What needs to be in your emergency kit? Well, that will depend on where you are in your life and who you need to consider. Are you a mother with young children that drives everywhere, but are never far from home? Or are you an avid outdoorsman who travels, hikes, and camps in remote areas? Emergency kits are as different as the people that use them, the places they go, and the kinds of emergencies that are most likely to happen wherever they are. An emergency kit should contain things that you can use in an emergency, so it helps to imagine the worst things that are likely to happen to you and what you might need in that situation. For example, most of us are very reliant on our cell phones, and a cell phone is a great emergency kit for many situations, but an emergency whistle might be a good backup if you are away from cell towers, your phone dies, or if it gets wet or broken. Speaking of which, an emergency kit is only useful if it is WITH you. So you probably want one for your home, one for work, and one for the car. You may also want a smaller kit that you keep with you all the time, like in your pocket, purse, or bag.
In my truck, I always keep something handy to break glass and or/cut seat belts in a vehicle emergency. It doesn’t have to be a fancy tool - a box cutter and a length of steel pipe will do. A fire extinguisher can also be a lifesaver, if you keep it maintained. After the “hurry cases” of first aid (heart attack, bleeding, breathing, and poisons), hypothermia may be one of the fastest killers. If you are cold and wet, hypothermia can set in in minutes, causing bad decisions and disorientation. A thick blanket, “space blanket,” or emergency bivvy sack of reflective mylar could be a lifesaver.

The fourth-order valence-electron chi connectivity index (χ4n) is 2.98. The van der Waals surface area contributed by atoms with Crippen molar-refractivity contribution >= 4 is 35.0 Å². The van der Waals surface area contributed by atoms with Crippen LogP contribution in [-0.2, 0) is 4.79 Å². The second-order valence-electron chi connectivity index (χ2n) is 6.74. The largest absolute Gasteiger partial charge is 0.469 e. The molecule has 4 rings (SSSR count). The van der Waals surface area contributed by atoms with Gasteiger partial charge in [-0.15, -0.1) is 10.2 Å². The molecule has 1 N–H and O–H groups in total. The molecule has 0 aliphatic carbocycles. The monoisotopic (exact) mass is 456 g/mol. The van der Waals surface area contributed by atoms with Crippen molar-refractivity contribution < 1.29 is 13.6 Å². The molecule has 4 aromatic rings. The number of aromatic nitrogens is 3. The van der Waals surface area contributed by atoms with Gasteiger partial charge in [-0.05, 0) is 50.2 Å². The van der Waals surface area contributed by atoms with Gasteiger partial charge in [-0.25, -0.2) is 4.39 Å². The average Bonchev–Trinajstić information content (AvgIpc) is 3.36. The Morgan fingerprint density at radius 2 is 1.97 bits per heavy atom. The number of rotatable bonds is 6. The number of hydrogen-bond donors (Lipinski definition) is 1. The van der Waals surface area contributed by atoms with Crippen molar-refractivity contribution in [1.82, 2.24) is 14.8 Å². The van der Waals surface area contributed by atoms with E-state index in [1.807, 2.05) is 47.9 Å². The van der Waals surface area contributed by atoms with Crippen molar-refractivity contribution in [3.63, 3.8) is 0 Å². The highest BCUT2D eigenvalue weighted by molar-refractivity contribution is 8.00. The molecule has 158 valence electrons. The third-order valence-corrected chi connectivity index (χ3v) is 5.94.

Here are some things you might want to consider for your kit(s):
- Emergency water and food for 24-72 hours (rotate it every 6 months)
- Sanitation kit (toilet paper, trowel or shovel, baby wipes, etc)
- Medicines (including herbs or supplements, pain relievers, and other most-needed remedies)
- Extra clothing (including waterproof jacket or poncho, hat, sunglasses, bandanas, and gloves)
- First aid kit (this could be a separate but similar topic all by itself)
- Fire extinguisher (especially important in home and car kits, businesses usually have them already)
- Whistle and pocket mirror (for signaling and inspecting injuries you can’t see directly)
- Hammer, small ax or cable saw, pliers, pocket knife, and sharpening tool
- Flashlight and extra batteries
- Candles and waterproof matches